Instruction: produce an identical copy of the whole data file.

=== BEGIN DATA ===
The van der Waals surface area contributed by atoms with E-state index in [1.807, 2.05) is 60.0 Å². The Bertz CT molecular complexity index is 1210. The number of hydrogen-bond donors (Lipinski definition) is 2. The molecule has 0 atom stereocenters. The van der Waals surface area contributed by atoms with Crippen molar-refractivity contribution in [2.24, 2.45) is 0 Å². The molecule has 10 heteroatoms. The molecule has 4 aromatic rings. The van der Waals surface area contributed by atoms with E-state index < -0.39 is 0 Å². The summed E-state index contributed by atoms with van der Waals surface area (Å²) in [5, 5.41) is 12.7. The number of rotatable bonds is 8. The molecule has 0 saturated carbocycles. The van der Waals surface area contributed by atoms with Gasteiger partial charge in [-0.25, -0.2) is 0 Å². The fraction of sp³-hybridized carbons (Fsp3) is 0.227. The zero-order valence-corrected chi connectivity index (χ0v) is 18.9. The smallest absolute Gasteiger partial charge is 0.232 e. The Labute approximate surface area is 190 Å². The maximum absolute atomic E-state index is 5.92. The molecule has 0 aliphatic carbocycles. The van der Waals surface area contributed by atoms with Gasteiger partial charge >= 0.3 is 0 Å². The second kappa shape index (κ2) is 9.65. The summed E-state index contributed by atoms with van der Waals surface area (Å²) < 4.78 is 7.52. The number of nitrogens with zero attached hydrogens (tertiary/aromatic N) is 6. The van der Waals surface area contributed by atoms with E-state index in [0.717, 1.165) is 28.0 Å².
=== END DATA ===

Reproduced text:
The van der Waals surface area contributed by atoms with E-state index in [1.807, 2.05) is 60.0 Å². The Bertz CT molecular complexity index is 1210. The number of hydrogen-bond donors (Lipinski definition) is 2. The molecule has 0 atom stereocenters. The van der Waals surface area contributed by atoms with Crippen molar-refractivity contribution in [2.24, 2.45) is 0 Å². The molecule has 10 heteroatoms. The molecule has 4 aromatic rings. The van der Waals surface area contributed by atoms with E-state index < -0.39 is 0 Å². The summed E-state index contributed by atoms with van der Waals surface area (Å²) in [5, 5.41) is 12.7. The number of rotatable bonds is 8. The molecule has 0 saturated carbocycles. The van der Waals surface area contributed by atoms with Gasteiger partial charge in [-0.25, -0.2) is 0 Å². The fraction of sp³-hybridized carbons (Fsp3) is 0.227. The zero-order valence-corrected chi connectivity index (χ0v) is 18.9. The smallest absolute Gasteiger partial charge is 0.232 e. The Labute approximate surface area is 190 Å². The maximum absolute atomic E-state index is 5.92. The molecule has 0 aliphatic carbocycles. The van der Waals surface area contributed by atoms with Gasteiger partial charge >= 0.3 is 0 Å². The second kappa shape index (κ2) is 9.65. The summed E-state index contributed by atoms with van der Waals surface area (Å²) < 4.78 is 7.52. The number of nitrogens with zero attached hydrogens (tertiary/aromatic N) is 6. The van der Waals surface area contributed by atoms with E-state index in [0.717, 1.165) is 28.0 Å².